Sharpen Your Skills

We hear all the time that the key to succeeding in any pursuit is practice.  But, where can women practice their business skills in an risk-free environment?  Outside of the classroom, probably nowhere.  Any business skills “practice” you get while you are employed can have real costs to your career if you misjudge or misplay a situation. But, what if there was a place where you could practice business skills, make mistakes without consequences to your career, learn what works and what does, and develop your own personal style?  There is.  It’s the poker table. Now, we’re not talking about the poker table at the casino; you’ve got to put your own money at risk there.  We’re talking about the POKERprimaDIVAS approach where the poker table is a training tool.  We use the fun (yes, fun!) of poker as a way to analyze, improve, and practice business skills like “reading” others, negotiating, bluffing, dealing with bullies, recovering from loss, and playing to win.  No risk, all reward.

Top 12 Poker Skills that Will Help You in Business

Poker will teach you how to how to negotiate your way into or out-of anything, increase your power and confidence, read and interpret non-verbal cues, become more bold and assertive, manage risk and recover from loss, and escape out of your comfort zone. Here are some tips to get you started:

1. ACTING ASSERTIVELY AND STRATEGICALLY. Figure out what you want, develop a game plan to get you there, and CHARGE AHEAD. Learn to be focused on your goals and fearless in your pursuit.

2. READING NON-VERBAL CUES. Pay attention to non-verbal cues or ‘tells’, the actions and mannerisms that help you get a read on a competitor.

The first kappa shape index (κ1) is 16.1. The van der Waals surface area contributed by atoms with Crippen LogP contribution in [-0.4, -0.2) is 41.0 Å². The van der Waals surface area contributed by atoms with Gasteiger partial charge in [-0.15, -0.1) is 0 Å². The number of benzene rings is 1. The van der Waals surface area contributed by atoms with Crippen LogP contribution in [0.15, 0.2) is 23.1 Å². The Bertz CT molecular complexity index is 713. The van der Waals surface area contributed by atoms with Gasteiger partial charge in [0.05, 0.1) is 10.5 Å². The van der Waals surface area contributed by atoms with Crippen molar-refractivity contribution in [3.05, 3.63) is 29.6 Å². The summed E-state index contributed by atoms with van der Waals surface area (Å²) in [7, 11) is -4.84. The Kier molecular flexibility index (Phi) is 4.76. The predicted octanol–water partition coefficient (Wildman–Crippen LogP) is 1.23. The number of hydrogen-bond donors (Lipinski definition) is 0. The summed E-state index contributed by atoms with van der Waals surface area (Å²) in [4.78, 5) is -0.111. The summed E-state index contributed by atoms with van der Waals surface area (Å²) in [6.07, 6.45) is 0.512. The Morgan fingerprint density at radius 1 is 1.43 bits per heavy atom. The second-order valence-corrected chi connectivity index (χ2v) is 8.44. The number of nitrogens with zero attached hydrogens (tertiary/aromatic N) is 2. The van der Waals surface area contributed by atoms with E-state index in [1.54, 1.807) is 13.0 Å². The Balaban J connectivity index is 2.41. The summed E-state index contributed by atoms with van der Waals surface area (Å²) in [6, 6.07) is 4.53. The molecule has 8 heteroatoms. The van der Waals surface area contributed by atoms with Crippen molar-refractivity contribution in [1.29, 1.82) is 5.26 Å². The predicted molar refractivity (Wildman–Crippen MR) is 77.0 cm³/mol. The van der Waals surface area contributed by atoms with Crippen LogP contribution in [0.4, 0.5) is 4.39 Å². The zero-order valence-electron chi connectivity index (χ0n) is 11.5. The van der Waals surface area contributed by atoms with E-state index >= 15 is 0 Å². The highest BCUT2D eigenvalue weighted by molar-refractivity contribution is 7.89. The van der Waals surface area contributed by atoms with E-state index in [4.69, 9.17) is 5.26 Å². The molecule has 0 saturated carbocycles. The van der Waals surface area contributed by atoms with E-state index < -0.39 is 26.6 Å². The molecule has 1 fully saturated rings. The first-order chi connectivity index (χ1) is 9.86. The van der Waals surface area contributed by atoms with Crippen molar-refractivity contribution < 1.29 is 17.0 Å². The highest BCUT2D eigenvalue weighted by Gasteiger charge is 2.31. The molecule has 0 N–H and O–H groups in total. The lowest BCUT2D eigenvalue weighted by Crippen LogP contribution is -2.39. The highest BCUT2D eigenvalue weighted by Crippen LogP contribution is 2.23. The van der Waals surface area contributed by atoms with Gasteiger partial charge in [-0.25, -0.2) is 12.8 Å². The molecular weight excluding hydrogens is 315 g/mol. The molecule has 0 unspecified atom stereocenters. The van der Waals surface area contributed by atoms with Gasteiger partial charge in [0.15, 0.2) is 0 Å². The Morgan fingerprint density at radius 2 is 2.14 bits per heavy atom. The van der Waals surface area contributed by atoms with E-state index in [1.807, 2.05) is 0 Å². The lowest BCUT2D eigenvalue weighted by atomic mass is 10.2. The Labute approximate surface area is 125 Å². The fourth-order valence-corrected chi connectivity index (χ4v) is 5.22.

3. PERFECTING YOUR POKER FACE. A pair of sunglasses may help you at the poker table, but at the board room table you need to learn to keep your cool no matter how the cards fall. Practice keeping your emotions off your face.

4. PLAYING TO WIN INSTEAD OF PLAYING NOT TO LOSE. Women typically play to protect what they have while men go ‘all-in’, risking their stack to win the whole pot. Don’t be afraid to project the bravado and confidence to get what you want and deserve.

5. KNOWING WHO AND WHEN TO BLUFF. You don’t need the best hand to win, you just need for people to THINK you have the best hand. Focus on playing the people at the table and not just the cards in your hands.

6. DEALING WITH A BULLY. A bully is someone that plays too aggressively. The best way to win against a bully is to make them pay for their reckless behavior. Bullies are often big bluffers, so push back when it makes sense and call them on their bets. Wait until you have the upper hand, and then play to win.

7. SECURING THE UPPER HAND IN NEGOTIATIONS. A weak player in a strong position has an advantage over a strong player in a weak position. The last to act or talk has the advantage of knowing what the other person wants before they begin to negotiate. Learn to play your position.

8. RECOVERING QUICKLY FROM A LOSS. Not every hand is a winner. It is possible to do everything right and still lose. Going on ’tilt’, or being overly emotional about your loss, will hurt your ability to move on to the next opportunity. Don’t let your emotions undermine your intelligence. There’s always another hand.

9. TAKING CALCULATED RISKS WITH CONFIDENCE. The word ‘risk’ often evokes a negative connotation but it is also what allows you the chance of hitting a big win. No matter what the outcome, you’ll gain courage just by making the attempt. Embrace taking the lead. Be the bettor, not the caller.

10. TUNING IN AND TRUSTING YOUR INTUITION. The facts are important, but don’t ignore your gut. Women have good intuition. Use it!

11. MAKING THE MOST OF THE HAND YOU HAVE BEEN DEALT. 80% of the time you will not get good cards, so play the people and your position. If the cards are not on your side, learn to walk away. If you’re on a lucky streak, play it hard.

12. FORCING COMPETITORS TO PAY TO PLAY. Don’t give anyone a free card. Make the cost of entry high enough so your competitors have to think twice about playing in your game.

How Poker can Fast Track Your Job Search